I doubt the villagers of El Mozote were thinking about Reagan’s wonderful disposition when made-in-the-USA bullets supplied to their killers by the U.S. government, in accordance with Reagan’s foreign policy, were piercing their bodies and ending their non-American lives.


http://www.tompaine.com/articles/reagans_bloody_legacy.php
 

Atreus21

Lifer
Aug 21, 2007
12,007
571
126
Roosevelt: "We will not get involved in Europes war"

Day after Germany declared war on you, what the fuck were you sissy twats going to do? Say no thank you mein shöne Hitler? Well, you did that before but then the Japanese bombed you so...

Saved our arse? Not bloody likely, you were under attack and declared war upon, that is the ONLY reason you ever got involved, it wasn't to save anyone and the Jews were not even allowed to leave the boats at harbour in the US (thank god or i'd be an American Jew who needs a loaded gun to go grocery shopping).

Again, you are living evidence of why people outside the US view US citisens as morons.

It might work in the movies and please feel free to join me in Afghanistan on the 10'th.

Naturally, you are like the rest of your kind, comfy at your computer and happy that other men do the job you never had the guts to do.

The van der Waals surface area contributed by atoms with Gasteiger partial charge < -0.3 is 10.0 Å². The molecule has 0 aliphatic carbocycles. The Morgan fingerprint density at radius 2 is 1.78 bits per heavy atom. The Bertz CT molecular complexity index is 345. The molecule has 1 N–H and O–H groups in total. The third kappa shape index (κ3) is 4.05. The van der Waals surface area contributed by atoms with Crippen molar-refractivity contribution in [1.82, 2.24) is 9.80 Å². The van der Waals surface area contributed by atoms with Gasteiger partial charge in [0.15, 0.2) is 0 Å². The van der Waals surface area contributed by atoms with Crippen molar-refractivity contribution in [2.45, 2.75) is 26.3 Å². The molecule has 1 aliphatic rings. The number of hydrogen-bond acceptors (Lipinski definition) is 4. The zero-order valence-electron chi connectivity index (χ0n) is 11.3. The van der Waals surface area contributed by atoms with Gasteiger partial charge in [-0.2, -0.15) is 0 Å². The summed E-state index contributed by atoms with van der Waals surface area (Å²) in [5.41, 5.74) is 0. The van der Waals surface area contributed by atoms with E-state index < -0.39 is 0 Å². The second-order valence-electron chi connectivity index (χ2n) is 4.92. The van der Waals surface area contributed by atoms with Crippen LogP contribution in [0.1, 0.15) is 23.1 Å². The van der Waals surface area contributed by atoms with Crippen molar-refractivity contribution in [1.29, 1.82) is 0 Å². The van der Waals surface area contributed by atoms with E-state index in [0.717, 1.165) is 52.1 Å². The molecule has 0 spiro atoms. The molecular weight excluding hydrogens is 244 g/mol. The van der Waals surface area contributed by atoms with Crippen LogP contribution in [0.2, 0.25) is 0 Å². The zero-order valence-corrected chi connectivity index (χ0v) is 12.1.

Such is the price of our isolationist policy.

For whatever reasons we went to war, we saved your asses.
 

werepossum

Elite Member
Jul 10, 2006
29,873
460
126
You should work for Fox news you are so full of it. The main supporters of dictators have been the right wing. Stroessner, Marcos, Pinochet, China, etc.. all supported by Republican administrations.
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I have a vision. On the day that Ronald Reagan's remains are transported from the U.S. Capitol to the National Cathedral for the funeral services, the hearse will pass 800 black crosses.

SNIP

I doubt the villagers of El Mozote were thinking about Reagan’s wonderful disposition when made-in-the-USA bullets supplied to their killers by the U.S. government, in accordance with Reagan’s foreign policy, were piercing their bodies and ending their non-American lives.


http://www.tompaine.com/articles/reagans_bloody_legacy.php
We get it, you hate Republicans, conservatives, and everyone else not batshit crazy left. But even you would have to admit that the innocents murdered by right wing leaders is but a fraction of those killed by left wing leaders. Stalin and Mao (that favorite "philosopher" of White House czars) alone each murdered more people than all right wing leaders combined.

By the way, that lovely rant was penned by David Corn, as left wing a comrade as you'd ever hope (or fear) to encounter, as Reagan was dying. Pretty much demonstrates his class, I'd say.
 

bob4432

Lifer
Sep 6, 2003
11,613
18
81
I am stunned by this.